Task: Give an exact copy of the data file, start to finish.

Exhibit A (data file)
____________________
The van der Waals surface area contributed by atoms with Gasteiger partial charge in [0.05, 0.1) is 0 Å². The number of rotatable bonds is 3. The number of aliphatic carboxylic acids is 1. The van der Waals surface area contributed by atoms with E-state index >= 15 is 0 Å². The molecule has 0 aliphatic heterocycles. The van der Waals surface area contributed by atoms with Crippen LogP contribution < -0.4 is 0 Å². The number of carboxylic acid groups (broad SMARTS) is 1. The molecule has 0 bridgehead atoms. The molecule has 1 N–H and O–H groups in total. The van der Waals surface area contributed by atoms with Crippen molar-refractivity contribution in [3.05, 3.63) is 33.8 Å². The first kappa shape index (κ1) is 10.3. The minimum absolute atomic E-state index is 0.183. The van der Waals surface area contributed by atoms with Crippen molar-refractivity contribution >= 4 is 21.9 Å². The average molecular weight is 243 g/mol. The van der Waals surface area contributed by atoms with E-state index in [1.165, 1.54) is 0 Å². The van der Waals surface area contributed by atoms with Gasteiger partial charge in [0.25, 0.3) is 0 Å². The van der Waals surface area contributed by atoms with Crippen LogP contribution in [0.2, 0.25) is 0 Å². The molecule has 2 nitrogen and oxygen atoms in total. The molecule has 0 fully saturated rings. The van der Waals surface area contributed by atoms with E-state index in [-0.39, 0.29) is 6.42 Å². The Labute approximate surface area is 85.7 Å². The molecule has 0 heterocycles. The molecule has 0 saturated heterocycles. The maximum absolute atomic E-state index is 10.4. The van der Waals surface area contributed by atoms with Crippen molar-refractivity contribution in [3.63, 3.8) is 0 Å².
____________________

The van der Waals surface area contributed by atoms with Gasteiger partial charge in [0.05, 0.1) is 0 Å². The number of rotatable bonds is 3. The number of aliphatic carboxylic acids is 1. The van der Waals surface area contributed by atoms with E-state index >= 15 is 0 Å². The molecule has 0 aliphatic heterocycles. The van der Waals surface area contributed by atoms with Crippen LogP contribution < -0.4 is 0 Å². The number of carboxylic acid groups (broad SMARTS) is 1. The molecule has 0 bridgehead atoms. The molecule has 1 N–H and O–H groups in total. The van der Waals surface area contributed by atoms with Crippen molar-refractivity contribution in [3.05, 3.63) is 33.8 Å². The first kappa shape index (κ1) is 10.3. The minimum absolute atomic E-state index is 0.183. The van der Waals surface area contributed by atoms with Crippen molar-refractivity contribution >= 4 is 21.9 Å². The average molecular weight is 243 g/mol. The van der Waals surface area contributed by atoms with E-state index in [1.165, 1.54) is 0 Å². The van der Waals surface area contributed by atoms with Gasteiger partial charge in [0.25, 0.3) is 0 Å². The van der Waals surface area contributed by atoms with Crippen LogP contribution in [0.2, 0.25) is 0 Å². The molecule has 2 nitrogen and oxygen atoms in total. The molecule has 0 fully saturated rings. The van der Waals surface area contributed by atoms with E-state index in [-0.39, 0.29) is 6.42 Å². The Labute approximate surface area is 85.7 Å². The molecule has 0 heterocycles. The molecule has 0 saturated heterocycles. The maximum absolute atomic E-state index is 10.4. The van der Waals surface area contributed by atoms with Crippen molar-refractivity contribution in [3.63, 3.8) is 0 Å².